Geese in Flight at I-94 exit to the Enchanted Highway.
Geese in Flight at I-94 exit to the Enchanted Highway.

Enchanted Highway

Field review by the editors.

Regent, North Dakota

Thirty-two miles south of the nearest major highway is the town of Regent, North Dakota. It was dying, and Gary Greff decided that someone had to do something about it.

Gary Greff and Geese In Flight (2003).
Gary Greff and Geese In Flight (2003).

Inspired, he later said, by the 1989 movie Field of Dreams, and its misremembered catchphrase "Build it, and they will come," Gary began building giant artworks to entice travelers off of the interstate and into town.

A metal sculptor and retired Regent schoolteacher, Gary's plan was to create ten huge sculptures, paired with pullouts and picnic areas, every few miles along Regency-Gladstone Road -- which he christened The Enchanted Highway. All of the sculptures would face north, toward the oncoming traffic from Interstate 94.

Gary began his first artwork, the giant Tin Family, in 1990. He's been working along the Highway ever since.

Tin Family.
Tin Family.

"I keep welding, every day," he told us, speaking beneath his elaborate Fisherman's Dream sculpture, which he said was in need of some repair (It went up in 2007). Nearly all of the work -- and it goes far beyond simply the design and construction -- is performed by Gary. "I never worry about not having enough to do," he said.

Gary Greff and Teddy Roosevelt.
Gary Greff and Teddy Roosevelt.

Each of the sculptures vary in style -- Gary felt that it would make them more interesting -- but all celebrate some aspect of North Dakota, and all are huge. In 30 years of labor, Gary has erected seven of them. Each is a struggle as Gary scrapes together individual donations of cash and material. It wasn't until 2019 that the state finally gave him some money for maintenance. "But I don't get discouraged easy," Gary said. "I tell myself, however it goes, it never goes quick."

Geese in Flight, up by the freeway exit, is 90 feet high and certified by Guinness as the World's Largest Outdoor Sculpture. Next comes Deer Crossing -- two minimalist deer leaping over an immense fence -- and then Grasshoppers in the Field, one titanic bug and several smaller ones at its feet.

Fisherman's Dream depicts metal trout and bass leaping 70 feet through the suspended surface of a North Dakota lake; Pheasants on the Prairie features a bird family whose parents are over 50 feet long; Teddy Roosevelt Rides Again includes a four-horse stagecoach and a giant Rough Rider Teddy astride a rearing horse, Lone Ranger-style. Last comes Tin Family, and then the final 1.5 miles into town.

Pheasants.
Pheasants.

Over the years a local Boy Scout troop and shop class have helped with some of the signs and picnic tables. Gary thought that local farmers would help as well, because they knew about metal bending and welding. Some of them did give him good terms on leasing land to show the work. But on most days it's just Gary out on the Highway. He does all the repairs, cuts the grass under the statues, and builds the parking areas and fences. And he's a cheery ambassador, chatting up everyone who stops while he works.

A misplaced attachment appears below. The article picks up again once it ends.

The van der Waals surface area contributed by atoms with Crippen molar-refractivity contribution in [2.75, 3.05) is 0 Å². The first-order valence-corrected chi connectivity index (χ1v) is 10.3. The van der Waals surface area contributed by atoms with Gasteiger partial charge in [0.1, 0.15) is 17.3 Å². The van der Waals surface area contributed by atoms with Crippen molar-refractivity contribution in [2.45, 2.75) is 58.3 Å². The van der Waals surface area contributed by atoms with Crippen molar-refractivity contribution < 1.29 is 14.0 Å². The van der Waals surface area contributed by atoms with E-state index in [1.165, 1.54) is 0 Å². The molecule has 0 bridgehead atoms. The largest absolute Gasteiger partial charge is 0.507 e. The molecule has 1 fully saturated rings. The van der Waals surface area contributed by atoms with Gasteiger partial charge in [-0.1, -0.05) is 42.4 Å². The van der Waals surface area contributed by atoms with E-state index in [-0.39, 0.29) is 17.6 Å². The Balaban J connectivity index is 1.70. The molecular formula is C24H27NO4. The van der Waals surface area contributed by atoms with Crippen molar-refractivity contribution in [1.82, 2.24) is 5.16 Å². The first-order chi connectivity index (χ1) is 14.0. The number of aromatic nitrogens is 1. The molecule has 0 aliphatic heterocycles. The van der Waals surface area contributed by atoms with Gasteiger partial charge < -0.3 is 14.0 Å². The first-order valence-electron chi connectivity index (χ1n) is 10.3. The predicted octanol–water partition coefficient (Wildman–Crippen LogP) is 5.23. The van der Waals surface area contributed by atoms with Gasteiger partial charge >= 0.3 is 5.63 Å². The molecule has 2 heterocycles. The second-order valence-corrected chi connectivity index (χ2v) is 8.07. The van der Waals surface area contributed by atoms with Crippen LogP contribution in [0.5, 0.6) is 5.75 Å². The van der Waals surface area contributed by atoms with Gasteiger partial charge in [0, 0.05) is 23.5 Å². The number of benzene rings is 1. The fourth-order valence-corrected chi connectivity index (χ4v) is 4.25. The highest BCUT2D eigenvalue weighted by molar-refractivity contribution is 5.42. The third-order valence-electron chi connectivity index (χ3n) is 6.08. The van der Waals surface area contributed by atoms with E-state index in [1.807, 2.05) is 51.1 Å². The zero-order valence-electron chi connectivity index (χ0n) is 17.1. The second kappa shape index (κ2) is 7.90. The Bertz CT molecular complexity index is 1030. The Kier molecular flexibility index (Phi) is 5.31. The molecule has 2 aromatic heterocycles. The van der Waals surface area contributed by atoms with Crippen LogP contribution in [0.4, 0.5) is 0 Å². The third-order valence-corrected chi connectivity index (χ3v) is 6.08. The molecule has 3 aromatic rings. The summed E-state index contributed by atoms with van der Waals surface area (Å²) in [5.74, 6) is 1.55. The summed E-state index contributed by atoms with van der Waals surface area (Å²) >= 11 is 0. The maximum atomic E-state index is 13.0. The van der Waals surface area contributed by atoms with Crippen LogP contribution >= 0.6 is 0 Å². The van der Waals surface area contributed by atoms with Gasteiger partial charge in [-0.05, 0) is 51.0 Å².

Fisherman's Dream sculpture.
Fisherman's Dream sculpture.

Gary's unflagging energy has spilled into Regent itself, where he transformed his former high school into a medieval-inspired 19-room Enchanted Castle motel, ideal for shutterbugs craving sunset/sunrise shots of Gary's art. The Enchanted Highway Gift Shop in town is open seven days a week, selling miniatures of the big sculptures. On weekends, Gary is often behind the counter.

Gary is now in his seventies, and has two more sculptures nearly ready to go -- a huge web festooned with giant spiders, and Sir Regent, a Goliath-size knight fighting a fire-breathing dragon -- but no farmer willing to lease him land along the Enchanted Highway. The solution, Gary thinks, is to fulfill the promise of the Highway by turning Regent itself into a tourist destination. "Maybe we could have a metal art theme park," he said. "Something that will make people say, 'We gotta see this!'" -- although he cheerfully concedes that the placement of his new sculptures might revert to the Highway if he can find a cooperative landowner.

World's Largest Grasshopper.
World's Largest Grasshopper.

Gary could retire tomorrow and be satisfied that he'd built enough Enchanted Highway critical mass to successfully veer travelers north to I-94. In fact, many visitors say exactly that. "There was a couple here the other day," said Gary, "who drove all the way from Florida. They said, 'We just had to see your sculptures.' Another man said to me, 'I'd have died a poorer man if I hadn't seen this.'"

While Gary admits that, "I must be doing something right," he's he's also quick to deflect praise, saying that everyone can do amazing things if they just try. Effort is never a problem for Gary. He's either at the Castle, or in the gift shop, or at his Regent workshop working on new sculptures, or out on The Enchanted Highway fixing the old ones. "I gotta build, I gotta maintain," he said. "I gotta keep going."

Enchanted Highway

Address:
Regency-Gladstone Rd, Regent, ND
Directions:
I-94 exit 72 (Gladstone). Head south along Regency-Gladstone Rd for many miles.
Phone:
701-563-6400
RA Rates:
The Best
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Nearby Offbeat Places

The Enchanted CastleThe Enchanted Castle, Regent, ND - 2 mi.
Lefor Bank VaultLefor Bank Vault, Lefor, ND - 16 mi.
Young Teddy RooseveltYoung Teddy Roosevelt, Dickinson, ND - 32 mi.
In the region:
Dickinson Dinosaur Museum, Dickinson, ND - 33 mi.

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August 12, 2020

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